To the average resident, the 2020 census might seem like a distant thought. After all, National Census Day is April 1, and it’s not even Christmas yet.
But in metro Atlanta communities like Clarkston, neighbors have been organizing for months in preparation for the decennial count of America’s population.
“DeKalb is unique from north, central and south. … This is a unified issue for all of us,” said DeKalb County Commissioner Larry Johnson, who is serving as the chair of the county’s “Complete Count Committee.” “When you look at life situations, you don’t think about census as one of the top things you’ve got to get done. So we’ve got to consciously stay in front of that.”
The population counts are used to determine how billions of federal and state funds are dispersed to communities for schools, road projects and public works. The more people live in a county or state, the more funds that place generally receives.
That’s why officials are eager to make sure their area receives a full count in 2020. Johnson said every person in DeKalb counted on the census is worth $2,300 in funding for the county.
Officials estimate as much as 28% of DeKalb County’s diverse population was not counted on the 2010 census, resulting in the county missing out on up to $275 million in funding.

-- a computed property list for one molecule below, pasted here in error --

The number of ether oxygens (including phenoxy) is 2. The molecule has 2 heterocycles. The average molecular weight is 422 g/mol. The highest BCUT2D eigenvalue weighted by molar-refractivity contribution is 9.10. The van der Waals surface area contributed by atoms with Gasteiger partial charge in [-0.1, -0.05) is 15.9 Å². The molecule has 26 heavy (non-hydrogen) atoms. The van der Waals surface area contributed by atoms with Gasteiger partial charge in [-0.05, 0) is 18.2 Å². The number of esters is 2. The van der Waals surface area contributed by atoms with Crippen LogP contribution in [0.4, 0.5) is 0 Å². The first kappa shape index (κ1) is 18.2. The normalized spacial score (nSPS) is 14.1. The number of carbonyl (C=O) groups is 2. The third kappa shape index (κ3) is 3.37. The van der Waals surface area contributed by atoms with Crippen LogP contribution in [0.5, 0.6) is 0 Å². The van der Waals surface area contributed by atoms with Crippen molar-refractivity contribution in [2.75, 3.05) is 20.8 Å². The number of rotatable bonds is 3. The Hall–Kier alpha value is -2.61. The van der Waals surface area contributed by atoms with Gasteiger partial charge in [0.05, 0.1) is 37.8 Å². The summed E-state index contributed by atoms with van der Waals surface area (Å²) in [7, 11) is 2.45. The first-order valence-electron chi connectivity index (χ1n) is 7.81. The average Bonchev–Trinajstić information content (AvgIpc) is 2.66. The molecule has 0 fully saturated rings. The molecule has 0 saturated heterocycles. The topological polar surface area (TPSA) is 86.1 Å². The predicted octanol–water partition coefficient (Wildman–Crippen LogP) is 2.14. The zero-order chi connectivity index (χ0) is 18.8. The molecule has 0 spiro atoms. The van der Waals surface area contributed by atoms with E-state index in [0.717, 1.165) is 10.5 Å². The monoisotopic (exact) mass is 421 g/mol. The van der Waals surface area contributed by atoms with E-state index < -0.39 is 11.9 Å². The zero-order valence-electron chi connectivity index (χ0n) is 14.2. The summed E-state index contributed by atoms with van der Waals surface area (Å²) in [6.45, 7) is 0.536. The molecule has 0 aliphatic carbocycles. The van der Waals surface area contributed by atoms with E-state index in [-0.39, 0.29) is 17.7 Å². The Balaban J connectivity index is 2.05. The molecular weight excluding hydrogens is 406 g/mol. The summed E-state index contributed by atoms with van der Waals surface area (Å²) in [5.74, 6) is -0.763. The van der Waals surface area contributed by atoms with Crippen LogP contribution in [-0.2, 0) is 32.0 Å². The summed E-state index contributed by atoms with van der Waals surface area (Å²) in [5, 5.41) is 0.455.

Half a year before the official count, communities across DeKalb have adopted a variety of strategies to prepare for 2020, soliciting praise from officials with the Census Bureau.
“If we had to give DeKalb County a grade, it would be an A-plus-plus,” Marilyn Stephens, an assistant regional manager for the census, said of the county’s preparation efforts. She cited the dozens of census awareness events that have been hosted by communities, and the committees created within diverse pockets of DeKalb’s population.
In Clarkston, where most of the residents are foreign-born, residents from different countries are working to educate their individual communities about the census. Officials are working with organizations to translate census materials into Spanish to accommodate DeKalb’s vibrant Hispanic communities in North DeKalb. And in Dunwoody, the city is using mapping technology to identify areas that might be unlikely to respond to the census over the internet.